Richmond landlords accused of ending a lease so they could sell their unit were ordered to pay the tenants almost $19,000 in compensation.
Tenants of the Richmond unit took the landlords to the Residential Tenancy Branch (RTB) after discovering the property on the market around three months after they moved out.
In an RTB decision issued last month, the tenants claimed the landlords terminated the lease in bad faith and asked for 12 months’ rent in compensation.
“The tenant stated that they were evicted at the peak of the resale and rental markets, which cost them a significant amount of money, as their new rental unit was 45 per cent more expensive,” reads the decision.
The tenants moved out in July 2022 after the landlords served them a two-month notice to terminate the lease so their son could move into the unit.
According to the tenants, they later found the unit on sale in October of the same year, and the listing agent told them it was possible to get a quick closing date because the unit was vacant.
They claimed the landlords’ son did not move in within a reasonable date. They believed he never intended to do so and he only moved in after they filed an application with the RTB and the landlords wanted to avoid paying compensation.
The tenants added the unit was renovated for the purpose of selling it because “they had asked for similar renovations and repairs throughout their lengthy tenancy, without success.”
The landlords, on the other hand, claimed they terminated the lease because their son and his partner were originally planning to move in.
They claimed the circumstances changed when their son and his partner broke up, and their son wanted to find another place closer to his workplace in Burnaby instead.
“The landlords and (their son) stated that several months of renovations to the property were being done in anticipation of the agent’s occupancy of the rental unit, but when plans changed, the property was put on the market for sale instead,” reads the RTB decision.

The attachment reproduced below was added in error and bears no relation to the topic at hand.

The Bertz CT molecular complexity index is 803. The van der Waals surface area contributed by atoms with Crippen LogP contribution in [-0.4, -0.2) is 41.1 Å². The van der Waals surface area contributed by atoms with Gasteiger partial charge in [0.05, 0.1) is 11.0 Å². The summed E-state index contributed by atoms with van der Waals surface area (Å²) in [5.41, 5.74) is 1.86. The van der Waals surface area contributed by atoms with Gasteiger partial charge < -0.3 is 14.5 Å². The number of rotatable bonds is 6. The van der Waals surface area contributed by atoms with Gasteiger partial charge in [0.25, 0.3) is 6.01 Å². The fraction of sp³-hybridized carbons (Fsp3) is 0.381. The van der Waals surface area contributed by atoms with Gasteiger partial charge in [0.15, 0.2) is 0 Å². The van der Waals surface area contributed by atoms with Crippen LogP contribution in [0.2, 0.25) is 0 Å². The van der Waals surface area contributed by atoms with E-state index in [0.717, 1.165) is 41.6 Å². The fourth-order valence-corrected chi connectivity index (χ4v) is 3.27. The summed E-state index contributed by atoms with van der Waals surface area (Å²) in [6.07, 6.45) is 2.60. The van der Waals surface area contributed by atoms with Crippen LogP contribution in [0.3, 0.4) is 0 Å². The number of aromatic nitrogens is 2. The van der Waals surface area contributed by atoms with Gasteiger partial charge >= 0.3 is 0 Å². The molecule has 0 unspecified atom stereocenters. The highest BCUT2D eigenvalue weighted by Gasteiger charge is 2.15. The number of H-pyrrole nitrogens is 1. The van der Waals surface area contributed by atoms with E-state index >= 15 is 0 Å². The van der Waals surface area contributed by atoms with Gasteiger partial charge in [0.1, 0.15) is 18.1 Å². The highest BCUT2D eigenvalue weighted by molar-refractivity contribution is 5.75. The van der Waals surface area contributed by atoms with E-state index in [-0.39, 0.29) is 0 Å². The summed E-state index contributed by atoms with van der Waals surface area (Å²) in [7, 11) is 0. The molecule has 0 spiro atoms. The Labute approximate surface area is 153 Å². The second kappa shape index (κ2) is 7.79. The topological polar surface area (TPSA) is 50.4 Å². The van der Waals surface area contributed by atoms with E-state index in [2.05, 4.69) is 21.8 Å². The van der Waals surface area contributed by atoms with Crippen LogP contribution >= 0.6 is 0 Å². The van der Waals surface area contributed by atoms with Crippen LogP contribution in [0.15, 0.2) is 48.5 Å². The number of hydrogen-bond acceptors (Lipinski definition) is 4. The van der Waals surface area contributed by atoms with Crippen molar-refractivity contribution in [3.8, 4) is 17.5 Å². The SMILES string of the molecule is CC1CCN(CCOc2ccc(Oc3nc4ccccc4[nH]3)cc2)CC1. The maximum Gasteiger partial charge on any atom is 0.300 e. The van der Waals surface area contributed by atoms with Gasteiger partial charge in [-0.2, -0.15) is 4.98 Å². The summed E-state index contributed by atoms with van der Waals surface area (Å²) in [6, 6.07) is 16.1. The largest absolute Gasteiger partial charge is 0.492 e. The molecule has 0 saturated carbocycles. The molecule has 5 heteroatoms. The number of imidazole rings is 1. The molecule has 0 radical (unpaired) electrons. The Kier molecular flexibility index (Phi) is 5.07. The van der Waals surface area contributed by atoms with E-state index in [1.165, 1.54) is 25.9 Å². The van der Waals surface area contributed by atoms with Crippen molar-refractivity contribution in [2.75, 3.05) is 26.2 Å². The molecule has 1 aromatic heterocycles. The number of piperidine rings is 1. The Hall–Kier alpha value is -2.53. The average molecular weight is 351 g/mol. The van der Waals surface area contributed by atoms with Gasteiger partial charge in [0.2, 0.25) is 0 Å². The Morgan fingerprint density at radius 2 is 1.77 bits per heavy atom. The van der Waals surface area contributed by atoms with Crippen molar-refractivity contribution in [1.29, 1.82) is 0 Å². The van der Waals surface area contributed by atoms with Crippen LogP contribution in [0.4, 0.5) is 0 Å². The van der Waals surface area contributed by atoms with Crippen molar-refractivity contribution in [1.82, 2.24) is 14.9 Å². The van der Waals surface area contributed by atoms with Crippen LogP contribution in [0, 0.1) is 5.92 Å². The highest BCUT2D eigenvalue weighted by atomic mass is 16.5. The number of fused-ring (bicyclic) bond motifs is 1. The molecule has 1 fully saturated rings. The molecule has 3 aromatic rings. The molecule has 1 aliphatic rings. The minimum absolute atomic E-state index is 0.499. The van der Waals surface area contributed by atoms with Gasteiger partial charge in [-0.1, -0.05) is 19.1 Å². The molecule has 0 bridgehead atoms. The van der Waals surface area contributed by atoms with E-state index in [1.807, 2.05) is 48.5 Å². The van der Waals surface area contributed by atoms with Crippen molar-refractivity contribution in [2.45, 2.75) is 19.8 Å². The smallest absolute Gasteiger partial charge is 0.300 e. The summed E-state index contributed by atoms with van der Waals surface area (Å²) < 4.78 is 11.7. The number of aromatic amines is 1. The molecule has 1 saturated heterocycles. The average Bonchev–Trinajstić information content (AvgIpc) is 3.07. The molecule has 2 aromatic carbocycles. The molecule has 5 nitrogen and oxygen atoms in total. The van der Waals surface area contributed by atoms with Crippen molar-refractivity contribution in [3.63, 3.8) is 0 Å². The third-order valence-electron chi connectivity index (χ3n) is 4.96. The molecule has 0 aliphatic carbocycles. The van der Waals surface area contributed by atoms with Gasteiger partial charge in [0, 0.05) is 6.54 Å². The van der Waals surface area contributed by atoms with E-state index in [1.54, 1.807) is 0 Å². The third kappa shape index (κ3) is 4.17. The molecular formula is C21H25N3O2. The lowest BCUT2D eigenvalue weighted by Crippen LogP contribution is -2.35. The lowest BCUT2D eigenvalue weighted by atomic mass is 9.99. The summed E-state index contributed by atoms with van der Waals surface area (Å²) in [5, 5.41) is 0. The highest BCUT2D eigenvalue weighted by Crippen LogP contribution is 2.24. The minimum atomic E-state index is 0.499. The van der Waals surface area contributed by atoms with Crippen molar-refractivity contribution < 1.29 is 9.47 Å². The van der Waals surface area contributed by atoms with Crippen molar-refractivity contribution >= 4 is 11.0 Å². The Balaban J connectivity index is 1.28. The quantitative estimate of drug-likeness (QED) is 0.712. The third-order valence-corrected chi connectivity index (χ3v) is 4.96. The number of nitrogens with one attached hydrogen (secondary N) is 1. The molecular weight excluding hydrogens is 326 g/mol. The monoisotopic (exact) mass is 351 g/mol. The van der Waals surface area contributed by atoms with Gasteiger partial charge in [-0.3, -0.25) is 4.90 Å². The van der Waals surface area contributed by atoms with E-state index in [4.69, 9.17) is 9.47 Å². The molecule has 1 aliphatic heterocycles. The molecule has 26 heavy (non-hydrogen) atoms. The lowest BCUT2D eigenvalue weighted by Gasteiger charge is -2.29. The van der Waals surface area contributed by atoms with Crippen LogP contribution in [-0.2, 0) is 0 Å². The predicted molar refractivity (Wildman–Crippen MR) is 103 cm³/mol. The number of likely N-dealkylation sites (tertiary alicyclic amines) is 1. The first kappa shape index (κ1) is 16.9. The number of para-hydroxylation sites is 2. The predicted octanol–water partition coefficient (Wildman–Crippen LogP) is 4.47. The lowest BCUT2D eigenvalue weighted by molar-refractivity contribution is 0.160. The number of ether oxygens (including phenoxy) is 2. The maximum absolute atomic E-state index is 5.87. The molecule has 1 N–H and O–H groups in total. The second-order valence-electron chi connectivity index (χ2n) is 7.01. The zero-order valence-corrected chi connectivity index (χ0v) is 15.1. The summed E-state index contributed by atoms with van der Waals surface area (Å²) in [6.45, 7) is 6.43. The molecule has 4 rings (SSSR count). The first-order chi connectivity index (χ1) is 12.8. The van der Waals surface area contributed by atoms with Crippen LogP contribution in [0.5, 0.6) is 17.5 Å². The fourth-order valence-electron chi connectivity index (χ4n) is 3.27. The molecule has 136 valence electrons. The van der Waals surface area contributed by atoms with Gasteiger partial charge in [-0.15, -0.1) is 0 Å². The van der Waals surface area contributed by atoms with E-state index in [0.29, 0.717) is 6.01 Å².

The landlords told the RTB they received the tenants’ application for compensation in October and cancelled the listing.
Their son then moved in between October and November and has been paying $1,000 per month in rent ever since.
The landlords denied having served the two-month notice in bad faith and said they were “accommodating landlords” because they chose to issue the two-month notice rather than a one-month or 10-day notice.
They added they wouldn’t have to terminate the tenancy for the sale because the new owners could have taken over as the landlords.
They also claimed they didn’t know the listing agent the tenants mentioned and said the unit’s preferred possession date was May 2023.
Landlords’ son moved in to avoid compensation: RTB
The RTB adjudicator sided with the tenants and concluded it was more likely than not that the landlords’ son did not intend to move into the unit when the two-month notice was served.
The adjudicator also found the landlords would not have removed the listing if the tenants hadn’t apply for compensation, and their son would not have moved in as a result.
The landlords and their son failed to submit evidence to prove their son had meant to move into the unit at first, said the adjudicator, and they also failed to prove the renovations were made for the benefit of the son.
The adjudicator decided it was “more likely than not” that the son only moved in to “reduce the likelihood that compensation would be owed by the landlords to the tenants,” and the landlords failed to prove they took steps within a reasonable period to accomplish the purpose set out in their two-month notice.
According to the Residential Tenancy Policy Guideline, a reasonable period for a landlord or their close family to begin using a unit depends on specific circumstances but is usually a short amount of time such as 15 days.
As a result, the landlords will have to pay the tenants a total of $18,720 for 12 months’ rent and reimburse them $100 for the RTB filing fee.